Embraer, the Brazilian aerospace company, has recently demonstrated its C-390 Millenium military transport aircraft to the South African Air Force (SAAF) and other government departments, hoping to make sales across Africa. The C-390 is a new-generation multi-mission aircraft that can perform various tasks such as air-to-air refuelling, humanitarian aid delivery, search and rescue, and aerial fire-fighting.
The demonstration took place at Air Force Base Waterkloof on Friday, November 24, 2023, where a Brazilian Air Force (FAB) KC-390 Millenium aircraft landed and was greeted by senior Department of Defence (DoD) officials, including Minister of Defence and Military Veterans Thandi Modise, Chief of the SA National Defence Force (SANDF) General Rudzani Maphwanya, and Chief of the SAAF Lieutenant General Wiseman Mbambo. The KC-390 is the tanker/transport variant of the C-390, which can also be configured for other roles such as medical evacuation, cargo and troop transport, and intelligence, surveillance and reconnaissance.
According to DefenceWeb, The KC-390 took off for a demonstration flight with SANDF members and representatives from various government departments, who witnessed the aircraft’s cutting-edge capabilities and performance. The demonstration was part of a visit to South Africa that started on Thursday, November 23, 2023, when the KC-390 arrived at OR Tambo International Airport and parked there overnight.
The visit followed an April 2023 trip to Brazil by SAAF officials to discuss bringing the C-390 to South Africa for testing and demonstration, the SAAF said in a statement. In May, Modise told Parliament that her department hoped to soon publicly announce a partnership with Embraer, which would include the manufacture and repair of aircraft in South Africa.
The SAAF is interested in acquiring new transport aircraft to replace or augment its ageing C-130BZ Hercules fleet, which has been plagued by maintenance and availability issues. The SAAF spends millions of rands chartering aircraft to rotate troops and equipment from the Democratic Republic of Congo and Mozambique, where it is involved in peacekeeping and counter-terrorism operations. The C-130BZs are also used for domestic and regional humanitarian missions, such as delivering relief supplies, medical equipment, and personnel to areas affected by natural disasters, conflicts, and emergencies.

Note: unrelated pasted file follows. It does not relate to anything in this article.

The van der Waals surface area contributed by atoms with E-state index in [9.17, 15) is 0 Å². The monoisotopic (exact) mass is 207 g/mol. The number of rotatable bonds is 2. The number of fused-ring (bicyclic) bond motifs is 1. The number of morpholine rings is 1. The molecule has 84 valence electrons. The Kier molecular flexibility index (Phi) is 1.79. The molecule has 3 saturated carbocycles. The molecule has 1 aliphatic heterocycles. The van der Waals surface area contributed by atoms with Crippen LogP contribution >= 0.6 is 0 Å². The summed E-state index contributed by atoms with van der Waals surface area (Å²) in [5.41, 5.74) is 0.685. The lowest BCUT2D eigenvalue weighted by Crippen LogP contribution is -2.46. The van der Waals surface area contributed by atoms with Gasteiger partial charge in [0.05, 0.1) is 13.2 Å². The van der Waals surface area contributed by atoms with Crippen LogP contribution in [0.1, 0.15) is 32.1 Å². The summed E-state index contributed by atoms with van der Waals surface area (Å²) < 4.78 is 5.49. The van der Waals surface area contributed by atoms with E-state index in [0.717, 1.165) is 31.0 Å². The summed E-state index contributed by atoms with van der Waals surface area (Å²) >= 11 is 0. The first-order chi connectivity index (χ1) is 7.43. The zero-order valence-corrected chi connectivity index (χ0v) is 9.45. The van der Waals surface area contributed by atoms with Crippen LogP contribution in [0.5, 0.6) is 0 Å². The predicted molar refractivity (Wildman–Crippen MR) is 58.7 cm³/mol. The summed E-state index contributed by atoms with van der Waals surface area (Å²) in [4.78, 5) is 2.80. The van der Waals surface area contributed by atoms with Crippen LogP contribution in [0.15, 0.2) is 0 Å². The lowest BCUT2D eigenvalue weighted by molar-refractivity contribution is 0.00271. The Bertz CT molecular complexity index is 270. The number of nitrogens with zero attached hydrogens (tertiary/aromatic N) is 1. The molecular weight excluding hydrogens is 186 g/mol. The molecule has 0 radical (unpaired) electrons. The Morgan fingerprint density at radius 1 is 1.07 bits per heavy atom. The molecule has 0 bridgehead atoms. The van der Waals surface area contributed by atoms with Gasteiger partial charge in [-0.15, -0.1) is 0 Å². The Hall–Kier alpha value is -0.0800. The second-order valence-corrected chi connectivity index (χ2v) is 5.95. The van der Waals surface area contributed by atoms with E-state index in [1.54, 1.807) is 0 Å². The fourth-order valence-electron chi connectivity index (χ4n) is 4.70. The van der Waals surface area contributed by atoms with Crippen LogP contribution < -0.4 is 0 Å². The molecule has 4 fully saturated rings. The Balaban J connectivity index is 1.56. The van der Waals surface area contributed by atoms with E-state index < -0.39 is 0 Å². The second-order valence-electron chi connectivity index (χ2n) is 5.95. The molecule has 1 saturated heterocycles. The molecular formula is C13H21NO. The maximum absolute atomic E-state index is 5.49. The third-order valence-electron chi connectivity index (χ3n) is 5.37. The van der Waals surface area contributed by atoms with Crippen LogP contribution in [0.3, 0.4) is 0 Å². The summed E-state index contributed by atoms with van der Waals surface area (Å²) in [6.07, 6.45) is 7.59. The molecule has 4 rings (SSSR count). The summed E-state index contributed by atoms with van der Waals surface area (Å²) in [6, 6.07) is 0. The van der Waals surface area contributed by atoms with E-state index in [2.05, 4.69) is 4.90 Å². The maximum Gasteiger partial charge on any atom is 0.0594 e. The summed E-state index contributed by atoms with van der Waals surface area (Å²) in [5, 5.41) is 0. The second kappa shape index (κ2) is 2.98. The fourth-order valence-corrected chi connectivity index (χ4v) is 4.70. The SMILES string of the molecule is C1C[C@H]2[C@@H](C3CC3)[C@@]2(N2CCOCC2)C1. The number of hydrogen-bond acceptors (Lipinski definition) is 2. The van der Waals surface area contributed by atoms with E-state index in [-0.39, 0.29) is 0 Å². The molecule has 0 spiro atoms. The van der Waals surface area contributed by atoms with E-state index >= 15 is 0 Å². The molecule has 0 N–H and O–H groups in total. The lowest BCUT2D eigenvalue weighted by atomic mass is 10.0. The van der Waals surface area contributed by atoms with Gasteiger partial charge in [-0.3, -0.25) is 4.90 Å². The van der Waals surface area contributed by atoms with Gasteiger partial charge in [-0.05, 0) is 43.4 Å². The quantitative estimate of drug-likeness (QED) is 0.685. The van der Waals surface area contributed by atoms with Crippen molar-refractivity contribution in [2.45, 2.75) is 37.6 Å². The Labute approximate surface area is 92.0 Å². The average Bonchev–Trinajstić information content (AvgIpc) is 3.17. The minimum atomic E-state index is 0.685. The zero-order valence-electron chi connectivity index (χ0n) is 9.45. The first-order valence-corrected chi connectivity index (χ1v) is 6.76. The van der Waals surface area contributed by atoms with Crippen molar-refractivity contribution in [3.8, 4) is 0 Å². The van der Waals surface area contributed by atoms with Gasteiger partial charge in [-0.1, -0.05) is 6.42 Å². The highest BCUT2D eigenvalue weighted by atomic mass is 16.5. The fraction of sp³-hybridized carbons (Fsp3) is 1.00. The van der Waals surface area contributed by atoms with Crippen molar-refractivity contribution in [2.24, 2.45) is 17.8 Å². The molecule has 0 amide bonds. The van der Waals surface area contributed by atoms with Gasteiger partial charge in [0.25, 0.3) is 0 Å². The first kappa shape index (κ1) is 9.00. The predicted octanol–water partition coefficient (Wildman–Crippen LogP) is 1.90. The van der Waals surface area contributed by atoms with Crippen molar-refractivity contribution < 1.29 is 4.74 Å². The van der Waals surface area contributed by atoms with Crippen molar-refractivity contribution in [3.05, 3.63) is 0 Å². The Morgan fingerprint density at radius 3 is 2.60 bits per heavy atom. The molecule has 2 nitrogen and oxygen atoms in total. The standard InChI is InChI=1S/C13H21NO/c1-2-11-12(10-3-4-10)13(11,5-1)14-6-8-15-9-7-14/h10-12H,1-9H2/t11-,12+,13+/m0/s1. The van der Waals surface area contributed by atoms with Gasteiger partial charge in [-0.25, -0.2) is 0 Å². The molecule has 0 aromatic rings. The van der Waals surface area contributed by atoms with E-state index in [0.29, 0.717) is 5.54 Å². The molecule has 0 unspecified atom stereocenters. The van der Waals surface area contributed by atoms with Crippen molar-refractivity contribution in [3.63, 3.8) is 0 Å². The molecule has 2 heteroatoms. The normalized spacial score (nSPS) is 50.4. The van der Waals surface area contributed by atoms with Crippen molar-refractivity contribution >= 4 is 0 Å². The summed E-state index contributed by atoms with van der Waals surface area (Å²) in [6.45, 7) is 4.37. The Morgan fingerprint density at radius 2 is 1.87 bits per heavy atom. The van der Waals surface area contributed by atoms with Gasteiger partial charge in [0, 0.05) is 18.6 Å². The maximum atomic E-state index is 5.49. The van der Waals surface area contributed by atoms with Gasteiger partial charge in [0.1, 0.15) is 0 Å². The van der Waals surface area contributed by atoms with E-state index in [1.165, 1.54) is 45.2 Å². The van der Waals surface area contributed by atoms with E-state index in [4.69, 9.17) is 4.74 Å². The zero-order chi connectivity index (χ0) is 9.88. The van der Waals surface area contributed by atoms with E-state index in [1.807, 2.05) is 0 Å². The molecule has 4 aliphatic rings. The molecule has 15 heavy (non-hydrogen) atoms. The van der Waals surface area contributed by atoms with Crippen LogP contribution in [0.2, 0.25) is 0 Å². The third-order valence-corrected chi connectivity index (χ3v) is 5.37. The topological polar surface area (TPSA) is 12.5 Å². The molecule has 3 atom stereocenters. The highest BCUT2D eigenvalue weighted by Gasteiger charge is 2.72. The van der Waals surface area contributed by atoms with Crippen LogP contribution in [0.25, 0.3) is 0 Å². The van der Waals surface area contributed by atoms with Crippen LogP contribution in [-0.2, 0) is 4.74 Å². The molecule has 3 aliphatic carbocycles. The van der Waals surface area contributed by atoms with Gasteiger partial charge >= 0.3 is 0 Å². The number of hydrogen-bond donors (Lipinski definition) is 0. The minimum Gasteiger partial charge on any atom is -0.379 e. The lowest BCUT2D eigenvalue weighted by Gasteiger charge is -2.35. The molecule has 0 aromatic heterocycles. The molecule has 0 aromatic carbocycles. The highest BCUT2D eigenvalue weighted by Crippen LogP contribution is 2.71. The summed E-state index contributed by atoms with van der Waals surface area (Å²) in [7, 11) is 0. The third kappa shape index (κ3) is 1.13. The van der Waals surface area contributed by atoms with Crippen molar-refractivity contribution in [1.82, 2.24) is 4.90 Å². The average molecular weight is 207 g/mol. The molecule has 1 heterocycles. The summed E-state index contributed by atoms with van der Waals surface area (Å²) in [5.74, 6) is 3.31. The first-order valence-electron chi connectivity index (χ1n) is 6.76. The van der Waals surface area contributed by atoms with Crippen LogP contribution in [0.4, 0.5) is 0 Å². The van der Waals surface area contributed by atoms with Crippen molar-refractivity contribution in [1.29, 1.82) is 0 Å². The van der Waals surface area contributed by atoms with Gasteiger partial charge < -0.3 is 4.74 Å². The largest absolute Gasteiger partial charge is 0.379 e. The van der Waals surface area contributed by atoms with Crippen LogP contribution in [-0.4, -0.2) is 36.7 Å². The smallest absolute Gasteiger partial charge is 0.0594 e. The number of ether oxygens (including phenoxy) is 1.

Maphwanya, speaking to the media, said “the SANDF is active in the Democratic Republic of Congo (DRC) with the United Nations (UN), and in Mozambique with the Southern African Development Community peace mission, and will likely be involved in more UN taskings, meaning “strategic lift is needed as of yesterday.”
“We have always been struggling with an aircraft fleet that is old,” he said, pointing out the C-130 first flew in 1954. “We have this problem and are looking for a solution to address our challenges. We need to plan now – failure to plan is planning to fail.”
National Treasury has allocated R1 billion to keep the C-130BZ fleet flying, but Mbambo said older systems like the Hercules are becoming more expensive to maintain and run. “We are at a point where the systems we have, have reached their prime and it’s expensive to keep and run. There’s a clear difference in new and old systems.”
The SAAF’s Hercules fleet entered service in 1963 and comprises some of the oldest operational examples of the type globally. A lack of serviceable aircraft has forced the Air Force to hire costly charters, including Il-76s, to ferry troops and equipment across the continent.
Recently, Marshall Aerospace was awarded a contract to modify and perform extensive servicing on the South African Air Force’s (SAAF) fleet of 1960s-vintage C-130 Hercules aircraft. The contract, which is worth an undisclosed sum, includes two major modifications: the installation of an Automatic Dependent Surveillance Broadcast – Out (ADS-B Out) system and the replacement of the existing Secondary Flight Display (SFD).
According to Embraer, the C-390 is well designed to meet these challenges, as it offers a high level of flexibility, reliability, and efficiency. The C-390 can carry up to 26 tonnes of cargo, including vehicles, helicopters, pallets, and containers, and can operate from short and unpaved runways. The C-390 can also refuel other aircraft in flight, extending its range and endurance. The C-390 has a fly-by-wire system, a modern avionics suite, and a self-protection system, enhancing its safety and survivability.
Embraer believes that the C-390 has a strong market potential in Africa, where many countries face similar operational requirements and constraints as South Africa. The company said that it has received expressions of interest from several African nations, and is confident that the C-390 can offer a competitive and cost-effective solution for their military transport needs. Embraer also said that it is committed to supporting its customers with a comprehensive package of services, training, and technology transfer, creating value and benefits for the local aerospace industry and economy.